Stay in this visualization for as long as you feel safe, peaceful, and relaxed. Then, write down your observations in a journal. Notice if you feel any more relaxed than before you began this exercise.


As author Ann Lamott said, "I am one of the most fearful people on earth and one of the bravest. (All truth is a paradox.)"

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3. Research and observe.

When you experience fear, look at your notes. Find any symbols or consistent signals to point you toward the reasons for your fear. For example, you may think you have stage fright, but your fear may stem from being teased as a child.

Your fear of asking for a raise may stem from your family almost going bankrupt. Or it may connect with something even less obvious, like grief for a beloved friend or pet. If you sit with the reasons, digging deep, you'll notice how your mind eases and your body lets go of more tightness.


Once you've identified your fear and figured out why you feel afraid, you probably want to "fix" it. But the only way is through it. That's what fear and courage have in common. You have to practice being afraid to practice bravery.

You can use exercises to feel better, but fear is part of being human. And so is courage.



4. Engage with your fear every day.

Next time you feel triggered, nervous about doing something out of your comfort zone, uncomfortable about saying something, or squirmy at being who you are, observe your fear in your body and your mind. And keep a record to notice any patterns habits or triggers. Once you're feeling more comfortable within your mind and body, it's time to do something that scares you.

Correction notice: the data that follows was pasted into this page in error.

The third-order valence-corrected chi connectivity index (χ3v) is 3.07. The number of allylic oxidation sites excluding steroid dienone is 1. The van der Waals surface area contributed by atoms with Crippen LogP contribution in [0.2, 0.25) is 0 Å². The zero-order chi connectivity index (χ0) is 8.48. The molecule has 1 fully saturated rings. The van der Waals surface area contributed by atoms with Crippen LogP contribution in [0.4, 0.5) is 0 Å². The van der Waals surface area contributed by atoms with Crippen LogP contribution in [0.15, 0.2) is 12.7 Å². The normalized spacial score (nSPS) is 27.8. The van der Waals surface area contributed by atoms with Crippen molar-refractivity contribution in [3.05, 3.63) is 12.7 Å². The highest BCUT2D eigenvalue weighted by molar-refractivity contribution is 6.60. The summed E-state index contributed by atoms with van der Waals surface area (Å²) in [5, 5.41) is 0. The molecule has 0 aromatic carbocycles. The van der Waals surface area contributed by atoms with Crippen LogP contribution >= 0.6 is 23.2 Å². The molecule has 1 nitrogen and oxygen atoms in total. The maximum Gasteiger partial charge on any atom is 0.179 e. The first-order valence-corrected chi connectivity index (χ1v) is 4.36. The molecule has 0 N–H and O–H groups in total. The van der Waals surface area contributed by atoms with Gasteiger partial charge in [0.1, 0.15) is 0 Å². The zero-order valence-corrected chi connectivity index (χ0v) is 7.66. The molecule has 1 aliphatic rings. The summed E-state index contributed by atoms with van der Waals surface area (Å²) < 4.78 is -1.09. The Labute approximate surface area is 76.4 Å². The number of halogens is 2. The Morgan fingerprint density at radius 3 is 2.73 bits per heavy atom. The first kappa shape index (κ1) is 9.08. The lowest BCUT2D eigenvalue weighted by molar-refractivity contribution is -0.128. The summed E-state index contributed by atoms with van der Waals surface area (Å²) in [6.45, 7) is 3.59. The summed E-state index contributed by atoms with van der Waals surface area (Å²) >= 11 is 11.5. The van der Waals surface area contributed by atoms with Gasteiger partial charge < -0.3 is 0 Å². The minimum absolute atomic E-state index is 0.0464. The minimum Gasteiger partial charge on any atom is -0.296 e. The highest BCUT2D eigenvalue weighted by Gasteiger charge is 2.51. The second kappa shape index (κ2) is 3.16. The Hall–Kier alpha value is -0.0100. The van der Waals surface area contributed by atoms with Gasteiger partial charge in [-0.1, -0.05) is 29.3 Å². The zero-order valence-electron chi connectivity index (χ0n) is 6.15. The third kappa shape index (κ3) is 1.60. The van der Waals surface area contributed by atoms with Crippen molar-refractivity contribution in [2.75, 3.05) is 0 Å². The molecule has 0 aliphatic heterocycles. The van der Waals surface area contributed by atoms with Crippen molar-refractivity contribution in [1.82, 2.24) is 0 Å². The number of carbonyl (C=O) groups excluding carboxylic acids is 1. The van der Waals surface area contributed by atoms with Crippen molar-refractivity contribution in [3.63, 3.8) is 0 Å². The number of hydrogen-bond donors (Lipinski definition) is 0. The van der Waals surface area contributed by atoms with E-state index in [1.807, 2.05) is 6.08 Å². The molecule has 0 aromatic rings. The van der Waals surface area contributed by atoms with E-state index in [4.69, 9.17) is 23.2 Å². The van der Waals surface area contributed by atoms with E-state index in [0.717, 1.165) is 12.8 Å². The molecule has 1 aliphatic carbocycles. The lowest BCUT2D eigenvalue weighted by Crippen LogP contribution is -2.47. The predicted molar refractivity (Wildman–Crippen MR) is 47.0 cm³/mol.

Do the thing you're most fearful of. "You gain strength, courage, and confidence by every experience in which you stop to look fear in the face," Eleanor Roosevelt said.

Pick up the telephone and call an estranged relative or friend. Ask for a raise or promotion. Start a podcast or TV show. Sing a song at karaoke night. And, most of all, speak your truth with kindness and understanding for the listener and yourself.

woman outside sitting and looking around the park


Photo: Pablo Calvog vis Shutterstock

5. Practice makes progress.

Experiment. Figure out which exercises work best for you to step out of fear and into calm bravery.

Every time you feel tense, remember to name how you're feeling and figure out where it's coming from. Notice patterns, and then do the thing you fear. You'll gradually gain confidence and the fear may dissipate or disappear as you do. Then, it's time to face the next intimidating challenge. Start with something small and increase the difficulty of the task that scares you as you strengthen your bravery muscle.

Be brave. Do brave. Live brave.

Befriend your fear, be kind to yourself, even love yourself through it, and you'll become one of the bravest people on earth.


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Kathryn Brown Ramsperger wrote for National Geographic and Kiplinger before working as a humanitarian journalist in Africa, Europe, and the Middle East. She's also an intuitive creativity coach and creator of Step Into Your Story! (TM), as well as the award-winning author of two novels, including her latest, A Thousand Flying Things.